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The [Tuesday] Media Diet with Sari Azout
On Sam Zell, Sublime, and Endel
Welcome back after a day off for Memorial Day. Happy to welcome Sari Azout (SA) to the page this week. She is a founder and investor, currently building a product called Sublime (still in stealth mode). Have a great week. -Colin (CJN)
Tell us about yourself.
I am a founder, writer, (sometimes) investor, mom of three boys, and extremely online person on a mission to build a more human and nourishing Internet. I’m currently building Sublime – a simpler, more beautiful way to collect and connect all of the interesting ideas, quotes, articles, links, screenshots, etc. you come across. I’ve spent the past year quietly building it and obsessing over every pixel. It’s launching privately this summer. I also write a weekly newsletter at startupy.substack.com where I curate an eclectic assortment of things I find interesting, and occasionally publish essays on tech and culture at sariazout.substack.com. I’m originally from Barranquilla, Colombia but currently live in Miami.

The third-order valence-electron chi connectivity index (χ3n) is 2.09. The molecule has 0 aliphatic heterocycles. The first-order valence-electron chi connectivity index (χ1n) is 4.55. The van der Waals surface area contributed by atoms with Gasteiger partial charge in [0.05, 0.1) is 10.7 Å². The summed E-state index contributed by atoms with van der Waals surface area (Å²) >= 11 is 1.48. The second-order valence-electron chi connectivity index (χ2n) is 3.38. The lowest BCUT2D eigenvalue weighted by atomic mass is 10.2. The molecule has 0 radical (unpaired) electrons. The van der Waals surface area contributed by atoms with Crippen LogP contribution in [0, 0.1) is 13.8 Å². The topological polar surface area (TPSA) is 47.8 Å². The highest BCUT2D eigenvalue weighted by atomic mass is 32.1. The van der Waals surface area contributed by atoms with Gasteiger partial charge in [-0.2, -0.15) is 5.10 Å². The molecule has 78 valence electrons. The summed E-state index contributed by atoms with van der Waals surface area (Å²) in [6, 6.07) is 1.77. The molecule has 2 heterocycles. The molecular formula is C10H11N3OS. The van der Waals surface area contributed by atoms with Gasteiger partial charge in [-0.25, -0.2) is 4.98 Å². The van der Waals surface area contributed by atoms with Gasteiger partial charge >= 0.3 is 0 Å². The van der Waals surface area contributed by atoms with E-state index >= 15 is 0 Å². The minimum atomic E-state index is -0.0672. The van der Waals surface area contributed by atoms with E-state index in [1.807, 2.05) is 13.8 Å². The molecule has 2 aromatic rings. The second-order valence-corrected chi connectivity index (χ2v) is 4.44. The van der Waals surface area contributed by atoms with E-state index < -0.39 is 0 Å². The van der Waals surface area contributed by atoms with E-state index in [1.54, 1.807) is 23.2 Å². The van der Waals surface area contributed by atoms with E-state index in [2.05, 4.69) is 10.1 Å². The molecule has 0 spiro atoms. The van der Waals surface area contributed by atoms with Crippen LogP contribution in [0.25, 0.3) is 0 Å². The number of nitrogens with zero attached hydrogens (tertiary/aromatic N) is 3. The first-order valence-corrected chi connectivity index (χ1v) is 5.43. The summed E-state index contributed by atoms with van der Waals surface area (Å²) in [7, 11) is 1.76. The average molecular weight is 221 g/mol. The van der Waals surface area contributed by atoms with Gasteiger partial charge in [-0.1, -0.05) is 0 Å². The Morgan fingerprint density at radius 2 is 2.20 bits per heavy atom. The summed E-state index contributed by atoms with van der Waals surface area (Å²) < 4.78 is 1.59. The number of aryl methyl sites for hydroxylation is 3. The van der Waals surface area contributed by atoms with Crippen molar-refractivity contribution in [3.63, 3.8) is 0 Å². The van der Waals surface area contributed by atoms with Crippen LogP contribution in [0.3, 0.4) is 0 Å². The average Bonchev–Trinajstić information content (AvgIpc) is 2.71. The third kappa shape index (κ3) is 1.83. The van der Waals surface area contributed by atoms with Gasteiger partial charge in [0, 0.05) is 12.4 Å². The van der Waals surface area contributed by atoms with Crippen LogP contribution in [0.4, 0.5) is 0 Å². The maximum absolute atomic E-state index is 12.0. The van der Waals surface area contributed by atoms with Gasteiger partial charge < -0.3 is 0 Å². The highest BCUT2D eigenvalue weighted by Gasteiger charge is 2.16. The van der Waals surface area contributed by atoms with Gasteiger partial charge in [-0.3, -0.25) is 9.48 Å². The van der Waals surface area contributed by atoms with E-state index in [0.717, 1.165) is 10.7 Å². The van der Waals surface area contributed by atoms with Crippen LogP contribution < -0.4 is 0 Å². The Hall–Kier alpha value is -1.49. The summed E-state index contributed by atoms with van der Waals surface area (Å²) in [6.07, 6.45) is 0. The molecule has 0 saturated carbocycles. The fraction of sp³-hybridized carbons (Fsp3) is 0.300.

Describe your media diet.
It's messy - on purpose. I've tried read-it-later apps and other ways to streamline my media consumption, but I've come around to the fact that I like the serendipity and the accidental rabbit holes of getting lost on the Internet without structure. I like to read widely and try to keep my inputs decor-related – old books, Twitter, personal blogs, many Substacks I pay for, and more. I try to avoid corporate media and optimize for more authentic sources. And I much prefer text over video (which makes me feel… uh, old?). I made a decision two years ago to not read the news. I am not interested in getting sucked into the news or facts of the day - I just want to go deeper into a few areas I really care about.
What’s the last great book you read?
Being Mortal by Atun Gawande is the one I can’t stop thinking about.
The basic argument is that we've been wrong about what the job is for people in the healthcare profession. We think their job is to ensure health and survival. But really it is to enable well-being. And well-being is about the reasons one wishes to be alive.
What are you reading now?
I'm always reading many books simultaneously but never pressure myself to finish them. I mostly read non-fiction (except Exhalation by Ted Chiang, an outstanding collection of sci-fi stories that feels like sitting at dinner with a friend who explains complex topics without being condescending.)
Other things on my Kindle at the moment:
The Baby on the Fire Escape by Julie Phillips (which I can’t put down because it so accurately describes everything I feel about what motherhood has done to my sense of time and self)
I'll Show Myself Out: essays on midlife and motherhood by Jessi Klein
Metaphors we Live By by George Lakoff
Am I Being too Subtle? by Sam Zell
The Myth of Normal by Gabor Mate
What’s your reading strategy when you pick up a print copy of your favorite publication?